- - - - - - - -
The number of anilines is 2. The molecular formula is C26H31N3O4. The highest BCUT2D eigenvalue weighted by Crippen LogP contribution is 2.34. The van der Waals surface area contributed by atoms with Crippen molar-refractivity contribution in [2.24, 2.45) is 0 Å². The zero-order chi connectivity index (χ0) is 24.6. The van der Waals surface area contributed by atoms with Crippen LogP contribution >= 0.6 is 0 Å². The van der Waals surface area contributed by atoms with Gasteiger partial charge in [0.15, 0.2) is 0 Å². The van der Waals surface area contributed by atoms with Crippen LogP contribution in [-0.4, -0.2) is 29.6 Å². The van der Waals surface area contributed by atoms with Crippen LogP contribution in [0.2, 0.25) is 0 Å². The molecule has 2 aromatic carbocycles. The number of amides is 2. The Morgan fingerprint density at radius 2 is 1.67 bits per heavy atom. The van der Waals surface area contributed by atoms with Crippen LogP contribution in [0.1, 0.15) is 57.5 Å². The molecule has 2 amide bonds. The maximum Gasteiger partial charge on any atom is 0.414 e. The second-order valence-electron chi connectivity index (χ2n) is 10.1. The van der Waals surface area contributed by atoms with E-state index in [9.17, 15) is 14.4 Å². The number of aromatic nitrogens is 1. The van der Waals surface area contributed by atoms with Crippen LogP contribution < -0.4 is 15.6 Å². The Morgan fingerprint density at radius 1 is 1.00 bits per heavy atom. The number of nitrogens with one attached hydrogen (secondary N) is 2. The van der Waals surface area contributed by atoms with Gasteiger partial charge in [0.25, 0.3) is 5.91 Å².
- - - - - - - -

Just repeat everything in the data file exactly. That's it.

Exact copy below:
The number of anilines is 2. The molecular formula is C26H31N3O4. The highest BCUT2D eigenvalue weighted by Crippen LogP contribution is 2.34. The van der Waals surface area contributed by atoms with Crippen molar-refractivity contribution in [2.24, 2.45) is 0 Å². The zero-order chi connectivity index (χ0) is 24.6. The van der Waals surface area contributed by atoms with Crippen LogP contribution >= 0.6 is 0 Å². The van der Waals surface area contributed by atoms with Gasteiger partial charge in [0.15, 0.2) is 0 Å². The van der Waals surface area contributed by atoms with Crippen LogP contribution in [-0.4, -0.2) is 29.6 Å². The van der Waals surface area contributed by atoms with Crippen LogP contribution in [0.2, 0.25) is 0 Å². The molecule has 2 aromatic carbocycles. The number of amides is 2. The Morgan fingerprint density at radius 2 is 1.67 bits per heavy atom. The van der Waals surface area contributed by atoms with Crippen LogP contribution in [0.1, 0.15) is 57.5 Å². The molecule has 2 amide bonds. The maximum Gasteiger partial charge on any atom is 0.414 e. The second-order valence-electron chi connectivity index (χ2n) is 10.1. The van der Waals surface area contributed by atoms with E-state index in [9.17, 15) is 14.4 Å². The number of aromatic nitrogens is 1. The van der Waals surface area contributed by atoms with Crippen LogP contribution < -0.4 is 15.6 Å². The Morgan fingerprint density at radius 1 is 1.00 bits per heavy atom. The number of nitrogens with one attached hydrogen (secondary N) is 2. The van der Waals surface area contributed by atoms with Gasteiger partial charge in [0.25, 0.3) is 5.91 Å².